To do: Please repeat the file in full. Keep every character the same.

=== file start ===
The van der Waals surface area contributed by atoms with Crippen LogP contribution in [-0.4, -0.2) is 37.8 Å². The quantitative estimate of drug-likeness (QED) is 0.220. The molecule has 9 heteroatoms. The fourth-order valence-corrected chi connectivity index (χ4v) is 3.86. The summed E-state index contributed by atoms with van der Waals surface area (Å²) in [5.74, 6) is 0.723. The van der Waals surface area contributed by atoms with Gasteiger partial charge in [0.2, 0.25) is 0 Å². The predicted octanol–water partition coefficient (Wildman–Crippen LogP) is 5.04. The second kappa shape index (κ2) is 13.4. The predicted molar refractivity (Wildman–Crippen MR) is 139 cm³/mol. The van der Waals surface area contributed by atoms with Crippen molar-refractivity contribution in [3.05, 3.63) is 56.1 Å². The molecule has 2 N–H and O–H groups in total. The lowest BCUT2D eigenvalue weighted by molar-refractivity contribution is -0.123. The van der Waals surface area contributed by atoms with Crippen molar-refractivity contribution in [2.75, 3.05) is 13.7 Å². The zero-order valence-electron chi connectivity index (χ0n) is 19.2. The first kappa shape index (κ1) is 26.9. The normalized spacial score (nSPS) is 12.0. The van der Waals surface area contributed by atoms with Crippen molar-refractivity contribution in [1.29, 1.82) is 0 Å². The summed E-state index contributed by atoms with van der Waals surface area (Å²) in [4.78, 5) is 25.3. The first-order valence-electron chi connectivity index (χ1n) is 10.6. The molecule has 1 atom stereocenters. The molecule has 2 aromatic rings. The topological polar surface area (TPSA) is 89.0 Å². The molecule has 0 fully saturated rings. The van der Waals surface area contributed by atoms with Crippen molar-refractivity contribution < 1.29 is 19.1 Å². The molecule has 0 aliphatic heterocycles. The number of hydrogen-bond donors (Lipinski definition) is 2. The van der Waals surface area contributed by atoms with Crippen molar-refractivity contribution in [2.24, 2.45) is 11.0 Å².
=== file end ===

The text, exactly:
The van der Waals surface area contributed by atoms with Crippen LogP contribution in [-0.4, -0.2) is 37.8 Å². The quantitative estimate of drug-likeness (QED) is 0.220. The molecule has 9 heteroatoms. The fourth-order valence-corrected chi connectivity index (χ4v) is 3.86. The summed E-state index contributed by atoms with van der Waals surface area (Å²) in [5.74, 6) is 0.723. The van der Waals surface area contributed by atoms with Gasteiger partial charge in [0.2, 0.25) is 0 Å². The predicted octanol–water partition coefficient (Wildman–Crippen LogP) is 5.04. The second kappa shape index (κ2) is 13.4. The predicted molar refractivity (Wildman–Crippen MR) is 139 cm³/mol. The van der Waals surface area contributed by atoms with Crippen molar-refractivity contribution in [3.05, 3.63) is 56.1 Å². The molecule has 2 N–H and O–H groups in total. The lowest BCUT2D eigenvalue weighted by molar-refractivity contribution is -0.123. The van der Waals surface area contributed by atoms with Crippen molar-refractivity contribution in [2.75, 3.05) is 13.7 Å². The zero-order valence-electron chi connectivity index (χ0n) is 19.2. The first kappa shape index (κ1) is 26.9. The normalized spacial score (nSPS) is 12.0. The van der Waals surface area contributed by atoms with Crippen molar-refractivity contribution in [1.29, 1.82) is 0 Å². The summed E-state index contributed by atoms with van der Waals surface area (Å²) in [4.78, 5) is 25.3. The first-order valence-electron chi connectivity index (χ1n) is 10.6. The molecule has 1 atom stereocenters. The molecule has 2 aromatic rings. The topological polar surface area (TPSA) is 89.0 Å². The molecule has 0 fully saturated rings. The van der Waals surface area contributed by atoms with Crippen molar-refractivity contribution < 1.29 is 19.1 Å². The molecule has 0 aliphatic heterocycles. The number of hydrogen-bond donors (Lipinski definition) is 2. The van der Waals surface area contributed by atoms with Crippen molar-refractivity contribution in [2.24, 2.45) is 11.0 Å².